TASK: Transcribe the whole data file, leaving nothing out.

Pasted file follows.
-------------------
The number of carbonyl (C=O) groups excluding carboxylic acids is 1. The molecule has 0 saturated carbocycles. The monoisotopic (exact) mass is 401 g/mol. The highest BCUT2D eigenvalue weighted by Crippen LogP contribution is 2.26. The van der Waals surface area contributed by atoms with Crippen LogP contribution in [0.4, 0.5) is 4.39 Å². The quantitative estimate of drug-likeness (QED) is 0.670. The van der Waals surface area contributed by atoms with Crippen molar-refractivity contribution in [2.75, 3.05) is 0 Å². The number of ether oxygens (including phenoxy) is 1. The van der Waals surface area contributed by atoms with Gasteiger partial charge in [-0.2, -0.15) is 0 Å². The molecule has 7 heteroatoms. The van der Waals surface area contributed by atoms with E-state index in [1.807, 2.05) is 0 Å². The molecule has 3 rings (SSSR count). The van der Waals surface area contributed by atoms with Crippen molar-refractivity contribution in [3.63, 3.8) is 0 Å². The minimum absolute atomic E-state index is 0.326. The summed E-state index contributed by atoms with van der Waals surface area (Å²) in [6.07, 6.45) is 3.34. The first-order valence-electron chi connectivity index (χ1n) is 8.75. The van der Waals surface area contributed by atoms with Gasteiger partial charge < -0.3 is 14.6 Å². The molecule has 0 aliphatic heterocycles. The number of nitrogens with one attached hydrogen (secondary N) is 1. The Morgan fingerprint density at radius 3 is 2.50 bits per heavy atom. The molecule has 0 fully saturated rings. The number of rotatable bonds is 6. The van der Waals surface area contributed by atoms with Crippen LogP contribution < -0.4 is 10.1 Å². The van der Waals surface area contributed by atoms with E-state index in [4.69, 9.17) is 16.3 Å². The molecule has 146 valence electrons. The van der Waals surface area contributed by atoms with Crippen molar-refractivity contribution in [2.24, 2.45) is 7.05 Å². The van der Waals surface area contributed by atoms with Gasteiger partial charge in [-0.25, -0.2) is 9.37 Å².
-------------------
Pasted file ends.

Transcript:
The number of carbonyl (C=O) groups excluding carboxylic acids is 1. The molecule has 0 saturated carbocycles. The monoisotopic (exact) mass is 401 g/mol. The highest BCUT2D eigenvalue weighted by Crippen LogP contribution is 2.26. The van der Waals surface area contributed by atoms with Crippen LogP contribution in [0.4, 0.5) is 4.39 Å². The quantitative estimate of drug-likeness (QED) is 0.670. The van der Waals surface area contributed by atoms with Crippen molar-refractivity contribution in [2.75, 3.05) is 0 Å². The number of ether oxygens (including phenoxy) is 1. The van der Waals surface area contributed by atoms with Gasteiger partial charge in [-0.2, -0.15) is 0 Å². The molecule has 7 heteroatoms. The van der Waals surface area contributed by atoms with E-state index in [1.807, 2.05) is 0 Å². The molecule has 3 rings (SSSR count). The van der Waals surface area contributed by atoms with Crippen molar-refractivity contribution in [3.63, 3.8) is 0 Å². The minimum absolute atomic E-state index is 0.326. The summed E-state index contributed by atoms with van der Waals surface area (Å²) in [6.07, 6.45) is 3.34. The first-order valence-electron chi connectivity index (χ1n) is 8.75. The van der Waals surface area contributed by atoms with Gasteiger partial charge < -0.3 is 14.6 Å². The molecule has 0 aliphatic heterocycles. The number of nitrogens with one attached hydrogen (secondary N) is 1. The Morgan fingerprint density at radius 3 is 2.50 bits per heavy atom. The molecule has 0 fully saturated rings. The number of rotatable bonds is 6. The van der Waals surface area contributed by atoms with Crippen LogP contribution < -0.4 is 10.1 Å². The van der Waals surface area contributed by atoms with E-state index in [4.69, 9.17) is 16.3 Å². The molecule has 146 valence electrons. The van der Waals surface area contributed by atoms with Crippen molar-refractivity contribution in [2.24, 2.45) is 7.05 Å². The van der Waals surface area contributed by atoms with Gasteiger partial charge in [-0.25, -0.2) is 9.37 Å².